2961 in this case.
2962
2963
2964Q0423: Some of our users have no home directories; the field in the password
2965 file contains \(/no/home/dir)\. This causes the error \*failed to stat
2966 /no/home/dir (No such file or directory)*\ when Exim tries to look for a
2967 \(.forward file)\, and the delivery is deferred.
2968
2969A0423: There are two issues involved here:
2970
2971 (1) With the default configuration, you are asking Exim to check for a
2972 \(.forward)\ file in the user's home directory. If no file is found,
2973 Exim tries to \^^stat()^^\ the home directory. This is so that it will
2974 notice a missing NFS home directory, and not treat it as if the
2975 \(.forward)\ file did not exist. This \^^stat()^^\ is failing when the
2976 home directory really doesn't exist. You should arrange for the
2977 \%userforward%\ router not to run for these special users, by adding
2978 this line:
2979
2980==> condition = ${if eq {$home}{/no/home/dir}{no}{yes}}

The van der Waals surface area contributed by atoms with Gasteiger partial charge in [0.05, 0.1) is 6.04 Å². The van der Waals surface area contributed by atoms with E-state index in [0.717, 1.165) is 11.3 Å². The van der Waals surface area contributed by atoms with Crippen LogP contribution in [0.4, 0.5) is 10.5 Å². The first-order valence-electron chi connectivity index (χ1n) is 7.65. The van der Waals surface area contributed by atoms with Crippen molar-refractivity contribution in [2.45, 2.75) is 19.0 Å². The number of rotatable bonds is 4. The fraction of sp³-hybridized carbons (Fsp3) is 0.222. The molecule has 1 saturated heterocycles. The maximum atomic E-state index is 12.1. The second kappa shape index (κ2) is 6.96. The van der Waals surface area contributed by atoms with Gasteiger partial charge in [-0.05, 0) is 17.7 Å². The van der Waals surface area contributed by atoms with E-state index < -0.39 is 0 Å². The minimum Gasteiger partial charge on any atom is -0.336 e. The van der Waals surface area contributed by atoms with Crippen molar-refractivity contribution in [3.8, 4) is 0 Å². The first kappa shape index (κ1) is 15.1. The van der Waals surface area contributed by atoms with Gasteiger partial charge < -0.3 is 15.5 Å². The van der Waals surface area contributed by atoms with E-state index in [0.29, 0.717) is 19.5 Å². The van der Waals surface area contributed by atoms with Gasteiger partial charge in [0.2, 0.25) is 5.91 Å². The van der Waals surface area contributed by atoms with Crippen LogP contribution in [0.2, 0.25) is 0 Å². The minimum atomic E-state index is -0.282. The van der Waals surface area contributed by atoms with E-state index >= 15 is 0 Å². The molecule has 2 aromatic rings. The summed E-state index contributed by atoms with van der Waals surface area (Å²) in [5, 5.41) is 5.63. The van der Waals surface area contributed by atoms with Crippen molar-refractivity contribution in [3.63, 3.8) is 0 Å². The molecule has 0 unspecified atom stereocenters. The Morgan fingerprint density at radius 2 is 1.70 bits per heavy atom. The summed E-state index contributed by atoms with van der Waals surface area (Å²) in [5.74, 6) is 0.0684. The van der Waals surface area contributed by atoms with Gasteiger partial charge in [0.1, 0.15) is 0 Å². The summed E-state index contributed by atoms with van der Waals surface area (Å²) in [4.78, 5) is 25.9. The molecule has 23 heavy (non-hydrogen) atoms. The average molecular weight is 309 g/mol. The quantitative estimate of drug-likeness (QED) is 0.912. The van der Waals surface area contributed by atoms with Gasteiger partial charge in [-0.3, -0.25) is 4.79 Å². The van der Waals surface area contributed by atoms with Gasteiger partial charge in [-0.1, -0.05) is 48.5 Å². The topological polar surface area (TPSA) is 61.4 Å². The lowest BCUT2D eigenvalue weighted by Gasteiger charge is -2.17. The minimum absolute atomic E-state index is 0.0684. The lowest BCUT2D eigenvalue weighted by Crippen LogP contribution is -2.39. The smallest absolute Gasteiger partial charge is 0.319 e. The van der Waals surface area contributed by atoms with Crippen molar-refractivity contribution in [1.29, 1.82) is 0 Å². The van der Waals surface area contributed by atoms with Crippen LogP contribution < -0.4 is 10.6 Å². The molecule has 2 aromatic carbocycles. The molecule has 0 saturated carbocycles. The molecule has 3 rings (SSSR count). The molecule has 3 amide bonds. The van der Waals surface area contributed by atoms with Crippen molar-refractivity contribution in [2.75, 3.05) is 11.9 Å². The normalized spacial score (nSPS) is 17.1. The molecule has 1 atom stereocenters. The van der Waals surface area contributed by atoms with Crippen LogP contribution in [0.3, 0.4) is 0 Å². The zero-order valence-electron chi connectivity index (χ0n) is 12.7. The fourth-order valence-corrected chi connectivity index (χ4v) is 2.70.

2981
2982 (2) If you use \check_local_user\ on another router to route to a local
2983 transport (again, this is what is in the default configuration), you
2984 will also have to specify a current directory for the transport, because
2985 by default it makes the home directory current. This is easily done by
2986 adding
2987
2988==> current_directory = /
2989
2990 to the transport or
2991
2992==> transport_current_directory = /
2993
2994 to the router. Or you can add \home_directory\ to the transport, because
2995 the current directory defaults to the home directory.
2996
2997
2998Q0424: How can I disable Exim's de-duplication features? I want it to do two
2999 deliveries if two different aliases expand to the same address.
3000
3001A0424: This is not possible. Duplication has other ramifications other than
3002 just (in)convenience. Consider:
3003
3004 . Message is addressed to A and to B.
3005
3006 . Both A and B are aliased to C.
3007
3008 . Without de-duplication, two deliveries to C are scheduled.
3009
3010 . One delivery happens, Exim records that it has delivered the message
3011 to C.
3012
3013 . The next delivery fails (C's mailbox is over quota, say).
3014
3015 Next time round, Exim wants to know if it has already delivered to C or
3016 not, before scheduling a new delivery. Has it? Obviously, if duplicate
3017 deliveries are supported, it has to remember not only that it has
3018 delivered to C but also the ``history'' of how that delivery happened - in
3019 effect an ancestry list back to the original envelope address. This it